Closing a Glaring Security Gap
INTERPOL Secretary General Ronald K. Noble told in civil aviation industry leaders early this month that it is up to airlines to properly screen passengers' ID documents if national government fail to do so.
In a speech in early June at the 2011 International Air Traffic Association annual general meeting in Singapore, INTERPOL Secretary General Ronald K. Noble said airlines have a responsibility to properly screen passengers' identity documents if governments fail to do the job. He urged them to make use of INTERPOL's Stolen and Lost Travel Documents database, which contains almost 28 million records of stolen and lost passports from 158 countries. It is accessible by officers at airports and borders.
"We should exploit our available global tools; we should give the airline industry access to essential data and focus on the only element that will always be present whenever air travel is targeted: the passenger's identity document. Criminals and terrorists with a past, who have typically traveled extensively and left a trail behind them, will continue to use stolen and lost passports to conceal their true identity until we plug this glaring security gap," Noble said.
He said two imperatives should guide joint action on air travel security: getting better at facing today's threats and getting ready for the threats of tomorrow. "Whenever attacks have been successful, it was because we collectively failed to collect, analyze and share the information we already had," he said at the IATA meeting. "And whenever attacks have been prevented, it was because we succeeded in exploiting the information available to us concerning a specific passenger, group or threat. The most glaring global security gaps linked to airline security remain the gaps that have existed for almost 20 years. Terrorists and other dangerous criminals continue to enter and pass through countries using falsified stolen passports. The failure of the vast majority of the world's countries to screen these against a global database of stolen and lost passports can be corrected by the airline industry, and the industry could collaborate with INTERPOL to do so."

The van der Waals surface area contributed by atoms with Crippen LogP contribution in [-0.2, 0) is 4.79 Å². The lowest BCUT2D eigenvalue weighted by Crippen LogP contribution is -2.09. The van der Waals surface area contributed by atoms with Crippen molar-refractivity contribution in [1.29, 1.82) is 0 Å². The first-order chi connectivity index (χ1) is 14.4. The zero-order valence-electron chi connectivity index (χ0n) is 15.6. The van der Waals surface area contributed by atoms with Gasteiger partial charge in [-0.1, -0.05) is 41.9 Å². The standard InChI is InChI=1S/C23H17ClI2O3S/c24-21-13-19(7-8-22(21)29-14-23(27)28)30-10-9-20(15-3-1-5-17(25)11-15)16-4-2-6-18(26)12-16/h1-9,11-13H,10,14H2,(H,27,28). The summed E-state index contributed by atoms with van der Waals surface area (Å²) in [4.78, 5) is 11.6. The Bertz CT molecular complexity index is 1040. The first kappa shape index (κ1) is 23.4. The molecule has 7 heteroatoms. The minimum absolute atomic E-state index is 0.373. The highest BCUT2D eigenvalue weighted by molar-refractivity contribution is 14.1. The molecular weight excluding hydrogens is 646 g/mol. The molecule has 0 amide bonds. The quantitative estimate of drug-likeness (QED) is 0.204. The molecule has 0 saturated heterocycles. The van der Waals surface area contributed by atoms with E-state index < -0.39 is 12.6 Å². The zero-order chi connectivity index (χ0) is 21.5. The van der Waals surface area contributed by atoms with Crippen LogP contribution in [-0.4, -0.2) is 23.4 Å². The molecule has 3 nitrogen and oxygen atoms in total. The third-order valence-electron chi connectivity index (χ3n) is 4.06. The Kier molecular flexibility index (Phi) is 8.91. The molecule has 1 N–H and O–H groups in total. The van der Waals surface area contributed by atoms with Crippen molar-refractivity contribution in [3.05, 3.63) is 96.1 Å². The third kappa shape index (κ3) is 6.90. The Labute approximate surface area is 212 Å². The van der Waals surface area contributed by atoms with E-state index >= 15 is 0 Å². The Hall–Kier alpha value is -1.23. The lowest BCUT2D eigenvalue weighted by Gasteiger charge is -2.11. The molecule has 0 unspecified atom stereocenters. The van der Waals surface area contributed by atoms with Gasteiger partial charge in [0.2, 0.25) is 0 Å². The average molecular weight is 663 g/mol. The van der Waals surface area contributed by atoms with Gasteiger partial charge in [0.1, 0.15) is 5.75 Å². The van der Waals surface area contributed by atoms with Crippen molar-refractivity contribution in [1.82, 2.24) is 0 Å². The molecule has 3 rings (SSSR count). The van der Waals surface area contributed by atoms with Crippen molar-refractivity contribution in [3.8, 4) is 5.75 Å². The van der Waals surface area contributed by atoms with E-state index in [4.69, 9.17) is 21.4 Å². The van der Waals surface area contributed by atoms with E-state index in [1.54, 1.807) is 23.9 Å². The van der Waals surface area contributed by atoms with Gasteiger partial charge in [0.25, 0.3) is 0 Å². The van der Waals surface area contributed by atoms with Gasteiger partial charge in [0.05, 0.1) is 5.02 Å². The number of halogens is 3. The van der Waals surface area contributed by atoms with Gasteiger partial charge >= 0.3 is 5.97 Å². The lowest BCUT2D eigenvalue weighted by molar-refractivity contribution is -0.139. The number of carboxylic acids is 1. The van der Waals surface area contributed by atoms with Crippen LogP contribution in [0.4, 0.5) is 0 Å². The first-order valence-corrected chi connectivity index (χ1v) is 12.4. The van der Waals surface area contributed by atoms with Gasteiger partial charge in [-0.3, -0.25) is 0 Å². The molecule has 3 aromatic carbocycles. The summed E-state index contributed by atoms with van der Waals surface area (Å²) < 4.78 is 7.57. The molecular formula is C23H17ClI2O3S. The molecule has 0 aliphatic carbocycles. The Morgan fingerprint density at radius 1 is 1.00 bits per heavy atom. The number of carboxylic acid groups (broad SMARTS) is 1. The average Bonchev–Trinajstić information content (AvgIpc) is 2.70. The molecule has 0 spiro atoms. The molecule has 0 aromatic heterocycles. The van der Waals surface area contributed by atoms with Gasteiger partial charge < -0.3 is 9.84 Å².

"It will be cold comfort to airline passengers and citizens worldwide to learn that ten years after the attacks of 9/11 and almost 20 years after the first World Trade Center attacks of 1993, we let one out of two international airline passengers cross borders without checking whether they are carrying stolen or lost travel documents," he said.
Noble is serving his third, five-year term as secretary general. He previously headed the U.S. Secret Service, U.S. Customs Service, and the Bureau of Alcohol, Tobacco and Firearms while at the Treasury Department. When he revealed in September 2010 that impostors had created two Facebook profiles attempting to assume his identity as INTERPOL's chief, the story generated international headlines.